Excellence in K-12 WAC
Series Editor: Pamela B. Childers, The McCallie School

The Excellence in K-12 WAC Series addresses cross-disciplinary writing studies in K-12. Consistent with the more general Perspectives on Writing Series in its wide-ranging approaches characteristic of teaching and scholarship in writing across the curriculum, this K-12 series will include works that focus on writing in a variety of disciplines, the teaching of writing at the primary, middle or secondary level across disciplines, WAC partnerships, the administration of a WAC program in K-12 schools, and the study of writing in relation to curriculum, ESL, writing/learning centers, NWP, other literacies, or standardized assessments. This recently announced series is now accepting proposals. To learn more, visit http://wac.colostate.edu/books/k12.cfm.

The Sustainable Publishing Initiative
The Initiative is an ambitious effort to study, develop, and assess sustainable alternatives to the scholarly publishing model that has long dominated the production of scholarly books and journals. The goal is of the Initiative to carry out demonstration projects, convene study groups, and consider and test potential new models for scholarly publishing. The first projects associated with the Initiative include the 25 Collective, a project that intends to publish 25 books for a total cash investment of $50,000 or less. To learn more, visit http://wac.colostate.edu/sustain/.

To learn more about these new books series and the Sustainable Publishing Initiative, please visit the WAC Clearinghouse at http://wac.colostate.edu.

 

2013 NEWCA Call for Proposals!

Writing Enriched, Writing Enhanced:
Writing Centers and Writing Across the Curriculum
as Partners and Agents for Change

Call for Proposals – NEWCA 2013
University of New Hampshire
Durham, NH
April 13-14, 2013
Proposals due by January 4, 2013

Keynote Speakers: Susanmarie Harrington & Sue Dinitz, University of Vermont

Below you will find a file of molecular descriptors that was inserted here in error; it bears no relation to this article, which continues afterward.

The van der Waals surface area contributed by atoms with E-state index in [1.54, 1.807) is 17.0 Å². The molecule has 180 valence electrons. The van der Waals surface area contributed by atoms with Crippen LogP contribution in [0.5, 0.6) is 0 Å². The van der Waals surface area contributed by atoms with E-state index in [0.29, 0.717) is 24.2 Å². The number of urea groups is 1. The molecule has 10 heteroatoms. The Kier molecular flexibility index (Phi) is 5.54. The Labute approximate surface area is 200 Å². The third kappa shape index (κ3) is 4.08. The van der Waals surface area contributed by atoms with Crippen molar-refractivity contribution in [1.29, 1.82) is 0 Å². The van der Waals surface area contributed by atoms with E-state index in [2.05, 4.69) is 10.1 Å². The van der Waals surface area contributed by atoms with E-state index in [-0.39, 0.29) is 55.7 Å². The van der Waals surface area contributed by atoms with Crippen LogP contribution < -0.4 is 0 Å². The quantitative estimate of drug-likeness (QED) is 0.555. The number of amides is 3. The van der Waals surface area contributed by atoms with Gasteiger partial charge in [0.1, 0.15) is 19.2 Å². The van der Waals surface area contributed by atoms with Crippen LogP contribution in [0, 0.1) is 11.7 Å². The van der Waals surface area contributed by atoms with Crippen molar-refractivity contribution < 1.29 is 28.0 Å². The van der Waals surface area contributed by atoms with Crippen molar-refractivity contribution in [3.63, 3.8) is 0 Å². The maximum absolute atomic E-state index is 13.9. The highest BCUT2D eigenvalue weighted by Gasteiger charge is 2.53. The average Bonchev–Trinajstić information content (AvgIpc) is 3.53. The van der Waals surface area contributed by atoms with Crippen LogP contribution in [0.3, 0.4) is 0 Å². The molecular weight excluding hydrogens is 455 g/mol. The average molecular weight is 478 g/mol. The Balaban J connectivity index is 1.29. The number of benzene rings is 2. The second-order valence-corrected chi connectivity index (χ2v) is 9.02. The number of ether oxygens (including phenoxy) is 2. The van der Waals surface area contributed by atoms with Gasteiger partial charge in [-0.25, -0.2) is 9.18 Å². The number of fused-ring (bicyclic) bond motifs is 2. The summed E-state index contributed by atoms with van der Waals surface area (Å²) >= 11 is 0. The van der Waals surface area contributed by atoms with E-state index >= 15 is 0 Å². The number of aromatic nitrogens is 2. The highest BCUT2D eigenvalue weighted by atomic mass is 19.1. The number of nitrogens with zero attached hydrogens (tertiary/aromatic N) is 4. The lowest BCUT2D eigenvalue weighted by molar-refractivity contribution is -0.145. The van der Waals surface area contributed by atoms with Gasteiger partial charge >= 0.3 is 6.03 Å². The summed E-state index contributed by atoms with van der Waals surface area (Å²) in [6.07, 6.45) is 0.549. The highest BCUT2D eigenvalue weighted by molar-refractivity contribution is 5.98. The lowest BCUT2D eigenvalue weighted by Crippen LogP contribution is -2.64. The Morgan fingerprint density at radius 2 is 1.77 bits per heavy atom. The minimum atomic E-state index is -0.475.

Call for Proposals
Throughout the Northeast, writing centers are emerging from the Great Recession as leaner and more innovative units. Our realities vary by geography and institutions, but we share a bond of helping writers and learners whose needs often exceed the historical boundaries of English composition and rhetoric courses. We also embrace a common set of values around mentoring writers in ways that help them better understand process, particularly in how meta-awareness creates possibilities to scaffold between assignments, courses and experiences. Writing centers exist as powerful sites from which the competing and complementing demands of discourses, disciplines and conventions become legible and actionable as students move across and within curricula. Writing across the Curriculum Programs, often partners with writing centers, work with students and faculty alike to challenge received ways and genres of writing in the disciplines, to reinvigorate the nexus of writing to learn/learning to write, and to foster awareness of communities of practice and local conventions of expressions. Most importantly, these partners can enact change through vital conversations about teaching, learning, and writing. Continue reading “2013 NEWCA Call for Proposals!”

CFP: Winter 2012 AEQ

Hello All!

The Winter 2012 Issue of Academic Exchange Quarterly is still accepting submissions until the end of August for its special section on Writing Center Theory and Practice.  Articles may explore issues of theory, practice, and experience in writing center work, including qualitative and empirical studies and discussions of pedagogy.

Articles may also consider the following: How writing center professionals cope with change and the eventuality of needing to expand their efforts in response to new economic and demographic challenges.  Furthermore, as we move towards increasingly viral and technologically dependent learning communities, how can these efforts help meet the evolving demands of our students?

In addition to Writing Center Directors and other Administrators, submissions are also welcome from professional staff, faculty tutors, and graduate students who work in the writing center.  Manuscript length should be between 2,000 and 3,000 words.  Please identify your submission with the keyword “Center-2.”

For more information, please visit http://rapidintellect.com/AEQweb/center2.htm.

Thank you!
K Charron